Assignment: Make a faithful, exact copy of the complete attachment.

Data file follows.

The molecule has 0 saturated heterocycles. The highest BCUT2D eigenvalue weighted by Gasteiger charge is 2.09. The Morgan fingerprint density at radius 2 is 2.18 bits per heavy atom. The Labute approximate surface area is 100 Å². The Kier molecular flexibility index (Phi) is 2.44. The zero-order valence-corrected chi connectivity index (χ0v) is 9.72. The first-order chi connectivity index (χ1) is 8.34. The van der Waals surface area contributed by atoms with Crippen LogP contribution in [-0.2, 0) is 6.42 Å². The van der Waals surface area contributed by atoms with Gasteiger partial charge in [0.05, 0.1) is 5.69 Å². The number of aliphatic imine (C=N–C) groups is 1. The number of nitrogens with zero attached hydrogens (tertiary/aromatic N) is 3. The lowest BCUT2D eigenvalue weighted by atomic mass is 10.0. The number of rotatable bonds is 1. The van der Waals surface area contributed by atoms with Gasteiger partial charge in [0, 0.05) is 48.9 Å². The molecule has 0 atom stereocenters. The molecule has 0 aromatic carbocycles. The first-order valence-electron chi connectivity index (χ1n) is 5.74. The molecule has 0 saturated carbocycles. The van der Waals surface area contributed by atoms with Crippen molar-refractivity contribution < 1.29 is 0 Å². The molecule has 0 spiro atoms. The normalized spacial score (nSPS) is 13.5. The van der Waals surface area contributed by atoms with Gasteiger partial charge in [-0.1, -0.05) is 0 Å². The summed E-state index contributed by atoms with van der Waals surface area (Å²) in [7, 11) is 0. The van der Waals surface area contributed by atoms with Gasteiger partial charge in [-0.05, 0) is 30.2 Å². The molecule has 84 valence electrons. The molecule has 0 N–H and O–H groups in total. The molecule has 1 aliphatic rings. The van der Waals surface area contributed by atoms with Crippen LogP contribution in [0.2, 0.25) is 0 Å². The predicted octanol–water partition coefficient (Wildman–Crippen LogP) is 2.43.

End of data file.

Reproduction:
The molecule has 0 saturated heterocycles. The highest BCUT2D eigenvalue weighted by Gasteiger charge is 2.09. The Morgan fingerprint density at radius 2 is 2.18 bits per heavy atom. The Labute approximate surface area is 100 Å². The Kier molecular flexibility index (Phi) is 2.44. The zero-order valence-corrected chi connectivity index (χ0v) is 9.72. The first-order chi connectivity index (χ1) is 8.34. The van der Waals surface area contributed by atoms with Crippen LogP contribution in [-0.2, 0) is 6.42 Å². The van der Waals surface area contributed by atoms with Gasteiger partial charge in [0.05, 0.1) is 5.69 Å². The number of aliphatic imine (C=N–C) groups is 1. The number of nitrogens with zero attached hydrogens (tertiary/aromatic N) is 3. The lowest BCUT2D eigenvalue weighted by atomic mass is 10.0. The number of rotatable bonds is 1. The van der Waals surface area contributed by atoms with Gasteiger partial charge in [0, 0.05) is 48.9 Å². The molecule has 0 atom stereocenters. The molecule has 0 aromatic carbocycles. The first-order valence-electron chi connectivity index (χ1n) is 5.74. The molecule has 0 saturated carbocycles. The van der Waals surface area contributed by atoms with Crippen molar-refractivity contribution < 1.29 is 0 Å². The molecule has 0 spiro atoms. The normalized spacial score (nSPS) is 13.5. The van der Waals surface area contributed by atoms with Gasteiger partial charge in [-0.1, -0.05) is 0 Å². The summed E-state index contributed by atoms with van der Waals surface area (Å²) in [7, 11) is 0. The van der Waals surface area contributed by atoms with Gasteiger partial charge in [-0.05, 0) is 30.2 Å². The molecule has 84 valence electrons. The molecule has 0 N–H and O–H groups in total. The molecule has 1 aliphatic rings. The van der Waals surface area contributed by atoms with Crippen LogP contribution in [0.2, 0.25) is 0 Å². The predicted octanol–water partition coefficient (Wildman–Crippen LogP) is 2.43.